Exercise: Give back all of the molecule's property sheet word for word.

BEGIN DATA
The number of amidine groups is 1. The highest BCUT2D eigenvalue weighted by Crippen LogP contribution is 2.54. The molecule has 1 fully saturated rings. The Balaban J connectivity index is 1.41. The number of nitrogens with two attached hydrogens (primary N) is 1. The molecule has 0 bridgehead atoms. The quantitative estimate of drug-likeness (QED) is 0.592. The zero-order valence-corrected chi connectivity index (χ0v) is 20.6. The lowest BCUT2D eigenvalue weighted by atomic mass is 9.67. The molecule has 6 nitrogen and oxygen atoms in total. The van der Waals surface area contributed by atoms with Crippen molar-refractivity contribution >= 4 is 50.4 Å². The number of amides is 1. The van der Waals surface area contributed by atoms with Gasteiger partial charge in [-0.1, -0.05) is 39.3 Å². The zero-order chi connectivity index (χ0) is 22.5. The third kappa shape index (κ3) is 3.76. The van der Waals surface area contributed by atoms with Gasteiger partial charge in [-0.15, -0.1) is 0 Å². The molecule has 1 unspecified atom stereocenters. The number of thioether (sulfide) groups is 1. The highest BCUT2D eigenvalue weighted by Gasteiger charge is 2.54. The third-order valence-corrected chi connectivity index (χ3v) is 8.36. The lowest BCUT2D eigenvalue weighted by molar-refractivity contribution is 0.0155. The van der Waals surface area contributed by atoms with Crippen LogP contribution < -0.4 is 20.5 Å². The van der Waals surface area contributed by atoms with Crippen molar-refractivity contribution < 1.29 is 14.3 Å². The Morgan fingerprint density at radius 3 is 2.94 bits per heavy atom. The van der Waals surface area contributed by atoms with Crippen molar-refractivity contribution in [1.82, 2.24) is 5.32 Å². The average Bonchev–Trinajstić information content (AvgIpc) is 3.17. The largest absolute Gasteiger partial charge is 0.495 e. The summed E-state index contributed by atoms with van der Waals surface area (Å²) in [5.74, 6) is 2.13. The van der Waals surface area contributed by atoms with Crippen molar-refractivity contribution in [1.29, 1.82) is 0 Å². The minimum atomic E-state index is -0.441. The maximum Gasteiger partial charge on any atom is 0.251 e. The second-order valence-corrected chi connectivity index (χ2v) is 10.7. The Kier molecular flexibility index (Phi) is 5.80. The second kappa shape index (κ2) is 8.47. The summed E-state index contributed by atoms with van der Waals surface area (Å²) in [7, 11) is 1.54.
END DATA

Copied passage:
The number of amidine groups is 1. The highest BCUT2D eigenvalue weighted by Crippen LogP contribution is 2.54. The molecule has 1 fully saturated rings. The Balaban J connectivity index is 1.41. The number of nitrogens with two attached hydrogens (primary N) is 1. The molecule has 0 bridgehead atoms. The quantitative estimate of drug-likeness (QED) is 0.592. The zero-order valence-corrected chi connectivity index (χ0v) is 20.6. The lowest BCUT2D eigenvalue weighted by atomic mass is 9.67. The molecule has 6 nitrogen and oxygen atoms in total. The van der Waals surface area contributed by atoms with Crippen molar-refractivity contribution >= 4 is 50.4 Å². The number of amides is 1. The van der Waals surface area contributed by atoms with Gasteiger partial charge in [-0.1, -0.05) is 39.3 Å². The zero-order chi connectivity index (χ0) is 22.5. The third kappa shape index (κ3) is 3.76. The van der Waals surface area contributed by atoms with Gasteiger partial charge in [-0.15, -0.1) is 0 Å². The molecule has 1 unspecified atom stereocenters. The number of thioether (sulfide) groups is 1. The highest BCUT2D eigenvalue weighted by Gasteiger charge is 2.54. The third-order valence-corrected chi connectivity index (χ3v) is 8.36. The lowest BCUT2D eigenvalue weighted by molar-refractivity contribution is 0.0155. The van der Waals surface area contributed by atoms with Crippen LogP contribution < -0.4 is 20.5 Å². The van der Waals surface area contributed by atoms with Crippen molar-refractivity contribution < 1.29 is 14.3 Å². The Morgan fingerprint density at radius 3 is 2.94 bits per heavy atom. The van der Waals surface area contributed by atoms with Crippen molar-refractivity contribution in [1.82, 2.24) is 5.32 Å². The average Bonchev–Trinajstić information content (AvgIpc) is 3.17. The largest absolute Gasteiger partial charge is 0.495 e. The summed E-state index contributed by atoms with van der Waals surface area (Å²) in [5.74, 6) is 2.13. The van der Waals surface area contributed by atoms with Crippen molar-refractivity contribution in [1.29, 1.82) is 0 Å². The minimum atomic E-state index is -0.441. The maximum Gasteiger partial charge on any atom is 0.251 e. The second-order valence-corrected chi connectivity index (χ2v) is 10.7. The Kier molecular flexibility index (Phi) is 5.80. The second kappa shape index (κ2) is 8.47. The summed E-state index contributed by atoms with van der Waals surface area (Å²) in [7, 11) is 1.54.